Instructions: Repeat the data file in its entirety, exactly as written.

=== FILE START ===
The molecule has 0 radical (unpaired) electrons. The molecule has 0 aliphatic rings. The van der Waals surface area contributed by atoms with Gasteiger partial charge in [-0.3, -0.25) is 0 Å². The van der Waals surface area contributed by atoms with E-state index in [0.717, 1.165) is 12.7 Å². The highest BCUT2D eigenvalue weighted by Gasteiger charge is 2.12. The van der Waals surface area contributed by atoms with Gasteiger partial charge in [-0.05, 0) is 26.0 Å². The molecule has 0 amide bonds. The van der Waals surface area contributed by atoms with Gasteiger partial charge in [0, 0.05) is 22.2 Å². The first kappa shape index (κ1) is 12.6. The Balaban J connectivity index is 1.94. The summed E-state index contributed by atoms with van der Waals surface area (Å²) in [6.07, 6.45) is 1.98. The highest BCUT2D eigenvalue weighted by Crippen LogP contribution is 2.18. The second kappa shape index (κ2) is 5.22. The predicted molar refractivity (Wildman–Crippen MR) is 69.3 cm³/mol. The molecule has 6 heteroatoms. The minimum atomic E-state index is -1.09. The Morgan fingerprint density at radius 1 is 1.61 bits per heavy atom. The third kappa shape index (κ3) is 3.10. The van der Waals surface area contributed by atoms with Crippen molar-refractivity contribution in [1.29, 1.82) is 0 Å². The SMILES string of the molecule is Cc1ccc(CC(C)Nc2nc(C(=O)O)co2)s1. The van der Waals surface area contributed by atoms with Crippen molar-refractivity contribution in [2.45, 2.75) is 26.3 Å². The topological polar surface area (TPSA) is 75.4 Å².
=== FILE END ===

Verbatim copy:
The molecule has 0 radical (unpaired) electrons. The molecule has 0 aliphatic rings. The van der Waals surface area contributed by atoms with Gasteiger partial charge in [-0.3, -0.25) is 0 Å². The van der Waals surface area contributed by atoms with E-state index in [0.717, 1.165) is 12.7 Å². The highest BCUT2D eigenvalue weighted by Gasteiger charge is 2.12. The van der Waals surface area contributed by atoms with Gasteiger partial charge in [-0.05, 0) is 26.0 Å². The molecule has 0 amide bonds. The van der Waals surface area contributed by atoms with Gasteiger partial charge in [0, 0.05) is 22.2 Å². The first kappa shape index (κ1) is 12.6. The Balaban J connectivity index is 1.94. The summed E-state index contributed by atoms with van der Waals surface area (Å²) in [6.07, 6.45) is 1.98. The highest BCUT2D eigenvalue weighted by Crippen LogP contribution is 2.18. The second kappa shape index (κ2) is 5.22. The predicted molar refractivity (Wildman–Crippen MR) is 69.3 cm³/mol. The molecule has 6 heteroatoms. The minimum atomic E-state index is -1.09. The Morgan fingerprint density at radius 1 is 1.61 bits per heavy atom. The third kappa shape index (κ3) is 3.10. The van der Waals surface area contributed by atoms with Crippen molar-refractivity contribution in [1.29, 1.82) is 0 Å². The SMILES string of the molecule is Cc1ccc(CC(C)Nc2nc(C(=O)O)co2)s1. The van der Waals surface area contributed by atoms with Crippen molar-refractivity contribution in [2.45, 2.75) is 26.3 Å². The topological polar surface area (TPSA) is 75.4 Å².